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Caring for a Brachycephalic Pet

May 1, 2021

Do you have a brachycephalic pet? Several of our canine companions are brachycephalic. These include the Boston Terriers, Cavalier King Charles, English Mastiffs, Pekineses, Pugs, Bulldogs, and Shih Tzus. As for our feline friends, Persian, Himalayan, and Burmese kitties are most likely to be brachys. A local vet discusses caring for a brachycephalic pet below.


Health Issues

Brachys are definitely adorable! Unfortunately, those cute flat faces come with a high price. Brachys often have a hard time getting enough air through their nasal passages. This is actually very dangerous! Your furry pal can easily get out of breath, even after just mild exertion.


Surgery

There are procedures that can correct two of the common issues caused by brachycephaly: elongated soft palate and malformed nostrils. These problems often lead to wheezing, snoring, gagging, coughing, trouble eating, and vomiting. If your pet has these issues, he or she may benefit from surgery. Ask your veterinarian for specific advice.


Grooming

Many brachys have skin folds. This gives them super cute, expressive faces. However, those flaps can collect bacteria, so you’ll need to keep your pet’s skin clean. Follow your vet’s instructions.


Gear

You’ll need to use a harness instead of a collar on your pet, as collars can cut off your furry friend’s airflow. This can happen with any animal, but it’s extremely common—and dangerous—for brachys.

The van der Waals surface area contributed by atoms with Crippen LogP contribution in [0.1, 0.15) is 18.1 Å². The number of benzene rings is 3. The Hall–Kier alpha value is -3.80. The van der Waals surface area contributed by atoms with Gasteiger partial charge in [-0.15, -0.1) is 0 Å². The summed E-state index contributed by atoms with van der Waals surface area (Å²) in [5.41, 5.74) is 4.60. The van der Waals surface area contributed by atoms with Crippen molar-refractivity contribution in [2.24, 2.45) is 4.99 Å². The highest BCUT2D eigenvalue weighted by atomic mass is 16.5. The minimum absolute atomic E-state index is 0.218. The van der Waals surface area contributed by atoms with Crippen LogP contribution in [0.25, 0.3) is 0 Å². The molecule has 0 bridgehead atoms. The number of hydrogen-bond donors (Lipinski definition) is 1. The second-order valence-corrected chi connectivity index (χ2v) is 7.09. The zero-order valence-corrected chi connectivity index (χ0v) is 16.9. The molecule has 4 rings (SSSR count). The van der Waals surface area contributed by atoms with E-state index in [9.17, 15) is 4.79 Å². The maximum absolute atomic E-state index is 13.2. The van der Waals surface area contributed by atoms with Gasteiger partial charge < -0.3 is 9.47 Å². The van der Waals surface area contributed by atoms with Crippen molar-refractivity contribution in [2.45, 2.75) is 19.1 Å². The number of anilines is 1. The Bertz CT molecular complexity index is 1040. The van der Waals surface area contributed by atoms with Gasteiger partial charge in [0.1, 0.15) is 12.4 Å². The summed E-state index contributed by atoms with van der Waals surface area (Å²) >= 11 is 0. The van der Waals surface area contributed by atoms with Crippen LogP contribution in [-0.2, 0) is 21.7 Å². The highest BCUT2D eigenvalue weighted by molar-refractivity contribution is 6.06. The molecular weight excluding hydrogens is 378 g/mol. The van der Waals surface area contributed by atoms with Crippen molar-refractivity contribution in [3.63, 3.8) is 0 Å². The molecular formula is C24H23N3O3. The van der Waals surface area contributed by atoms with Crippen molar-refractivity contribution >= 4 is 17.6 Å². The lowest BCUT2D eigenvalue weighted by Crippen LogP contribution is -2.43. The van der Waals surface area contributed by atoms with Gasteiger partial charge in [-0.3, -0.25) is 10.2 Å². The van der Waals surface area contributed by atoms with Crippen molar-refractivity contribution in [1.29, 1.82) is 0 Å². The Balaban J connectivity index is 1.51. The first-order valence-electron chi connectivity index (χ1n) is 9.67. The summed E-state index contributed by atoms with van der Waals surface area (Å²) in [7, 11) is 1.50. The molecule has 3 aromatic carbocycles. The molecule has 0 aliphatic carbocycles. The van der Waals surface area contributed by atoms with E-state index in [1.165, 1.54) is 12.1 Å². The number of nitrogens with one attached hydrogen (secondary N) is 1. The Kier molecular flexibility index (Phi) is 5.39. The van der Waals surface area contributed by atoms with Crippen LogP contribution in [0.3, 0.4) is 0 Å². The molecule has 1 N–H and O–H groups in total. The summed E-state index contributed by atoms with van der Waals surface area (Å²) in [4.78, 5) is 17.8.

Obesity

Keeping your pet at a healthy weight is very important! Many brachys are already short of breath. If Fluffy or Fido are overweight, they’ll lose their breath even more easily. Plus, obesity will also make it even harder for your pet to get the activity they need. 


Heat

Overheating is another concern with brachys. Fluffy and Fido can’t sweat, and they can’t really cool themselves down by panting the way other dogs and cats can. This means that they can get into trouble very quickly in the heat! First and foremost, make sure your dog or cat always has fresh water. It’s also best to keep your furry buddy safe and sound indoors when it’s really hot out, in rooms cooled by fans and/or AC. Fido shouldn’t really swim, but he may like wading in a kiddy pool or playing in the spray from a hose or sprinkler. Your four-legged friend may also appreciate a cold treat.


Do you have questions or concerns about brachys? Contact us, your veterinary clinic!

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